Those who are wanting to know more about breath work at least in the initial stages, now we’re getting into more of a therapeutic aspect but it was really athletes. How can I have more stamina? How can I go in higher elevations and be able to function in the way that I do at lower elevations. And so really in my opinion, athletes are kind of what spurred this a little bit. I want better and higher performance. And then we’re realizing, okay, I actually feel better. Now let’s get this into a therapeutic aspect. How can I feel better when I’m usually always anxious? Well, let’s help you sleep a little better. Let’s help you rise with momentum. When we get up in the morning, let’s start the day not with a coffee that’s going to create a crash but let’s start it with our own endogenous chemicals that say, “Here’s some adrenaline, let’s get going. Let’s get some dopamines going and let’s feel good today.”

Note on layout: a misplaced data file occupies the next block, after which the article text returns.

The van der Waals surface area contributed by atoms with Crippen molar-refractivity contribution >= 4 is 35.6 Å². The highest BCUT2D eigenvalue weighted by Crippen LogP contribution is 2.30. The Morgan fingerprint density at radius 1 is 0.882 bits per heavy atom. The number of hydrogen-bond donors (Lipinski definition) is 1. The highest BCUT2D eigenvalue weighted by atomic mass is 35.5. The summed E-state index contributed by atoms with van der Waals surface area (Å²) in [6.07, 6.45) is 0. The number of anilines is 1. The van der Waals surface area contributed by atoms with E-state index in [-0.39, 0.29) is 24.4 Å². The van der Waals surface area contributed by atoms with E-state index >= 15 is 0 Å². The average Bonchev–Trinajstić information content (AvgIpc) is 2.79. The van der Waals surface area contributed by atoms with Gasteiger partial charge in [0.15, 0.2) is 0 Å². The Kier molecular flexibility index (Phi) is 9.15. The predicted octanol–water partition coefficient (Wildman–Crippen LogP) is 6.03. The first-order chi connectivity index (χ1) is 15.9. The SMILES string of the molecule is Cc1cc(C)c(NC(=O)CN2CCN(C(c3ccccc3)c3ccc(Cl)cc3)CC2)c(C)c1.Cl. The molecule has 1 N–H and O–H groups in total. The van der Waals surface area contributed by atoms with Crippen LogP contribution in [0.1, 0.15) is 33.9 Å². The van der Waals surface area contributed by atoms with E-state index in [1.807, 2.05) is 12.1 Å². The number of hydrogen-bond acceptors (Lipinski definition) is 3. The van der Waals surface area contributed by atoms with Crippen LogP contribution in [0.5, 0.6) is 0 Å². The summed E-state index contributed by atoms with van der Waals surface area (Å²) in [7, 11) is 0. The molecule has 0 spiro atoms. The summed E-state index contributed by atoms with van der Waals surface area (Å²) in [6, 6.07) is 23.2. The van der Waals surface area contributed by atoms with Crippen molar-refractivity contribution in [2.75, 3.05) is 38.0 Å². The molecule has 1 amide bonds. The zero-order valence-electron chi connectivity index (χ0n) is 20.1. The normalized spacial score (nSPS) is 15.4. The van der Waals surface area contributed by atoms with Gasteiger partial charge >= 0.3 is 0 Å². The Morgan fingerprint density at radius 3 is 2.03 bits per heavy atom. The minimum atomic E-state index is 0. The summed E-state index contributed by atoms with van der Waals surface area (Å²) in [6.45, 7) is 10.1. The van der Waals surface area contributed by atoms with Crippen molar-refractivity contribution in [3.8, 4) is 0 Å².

Ryan Tyler Bean:
And then I incorporate that with a lot of other practices but let’s get going. And then when I want to eat, breath work just before I eat because I can now digest better. Problem is we’ve kind of evolved into this hurry, hurry, fast paced civilization, where we have what’s called a lunch break. We have lunch breaks. And you have maybe for many, you have an hour, usually. Run out, get in your little tin box, your car, your tin box going 50 miles an hour with other tin boxes going 50 miles an hour to get to a place where you can hurry and get some food that might have some nutrition. Hopefully it does but might have some nutrition. And then you hurry up to get back to work because you got to get back within that hour.

Ryan Tyler Bean: